Cook’s petrels (tītī, Pterodroma cookii) are fledging from a forested island off New Zealand, all set to travel thousands of kilometers to the North Pacific Ocean. But instead, they set off for the bright lights of nearby Auckland, where they’re vulnerable to cats, dogs and cars.

Meanwhile, many insects are drawn to light sources and die on contact with hot bulbs. Insectivorous bats, in turn, are attracted to the insects buzzing around bulbs, where they often make well-lit prey for their own predators.

Fireflies, for their part, are having less sex – and thus fewer offspring – in brightly-lit areas, because females can’t see males’ luminescent courtship signals with all of the electric competition.

Plants are also impacted by light pollution, which causes some to grow too much, while others disappear due to light impacts on pollinators.

Deciduous trees growing under street lights, for instance, hold onto their leaves a lot longer than they would otherwise, and they’re also budding earlier in spring. Grasses may also flower for longer under lots of light, extending hay fever seasons.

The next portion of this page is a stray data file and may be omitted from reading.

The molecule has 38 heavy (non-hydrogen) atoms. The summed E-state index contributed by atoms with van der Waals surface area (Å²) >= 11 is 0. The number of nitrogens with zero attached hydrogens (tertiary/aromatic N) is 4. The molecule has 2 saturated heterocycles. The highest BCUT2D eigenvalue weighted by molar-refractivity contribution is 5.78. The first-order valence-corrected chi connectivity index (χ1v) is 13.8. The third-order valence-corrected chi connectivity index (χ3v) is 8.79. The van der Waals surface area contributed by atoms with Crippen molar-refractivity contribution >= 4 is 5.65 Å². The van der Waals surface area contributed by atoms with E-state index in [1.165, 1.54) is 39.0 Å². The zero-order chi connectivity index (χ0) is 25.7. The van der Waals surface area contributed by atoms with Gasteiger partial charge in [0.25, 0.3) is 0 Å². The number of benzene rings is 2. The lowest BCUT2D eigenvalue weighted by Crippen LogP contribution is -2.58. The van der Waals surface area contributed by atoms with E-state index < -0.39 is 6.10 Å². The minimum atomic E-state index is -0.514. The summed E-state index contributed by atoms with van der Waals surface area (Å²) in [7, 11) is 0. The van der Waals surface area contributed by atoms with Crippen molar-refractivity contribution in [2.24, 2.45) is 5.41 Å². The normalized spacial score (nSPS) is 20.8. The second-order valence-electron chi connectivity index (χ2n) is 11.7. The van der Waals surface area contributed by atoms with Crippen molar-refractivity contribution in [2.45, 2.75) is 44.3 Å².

Many animals, especially nocturnal ones, are also thrown out of kilter by light pollution.

Migratory creatures, for instance, often rely on moon- and starlight to guide their way and can become confused by multiple light sources.

Hatchling sea turtles have been recorded confusing the glow of street lights with the moon over the sea – and heading for the highway instead of the ocean, with grim consequences.

Atlantic salmon fry exposed to street lights are hatching out of sync with each other, exposing them to predation.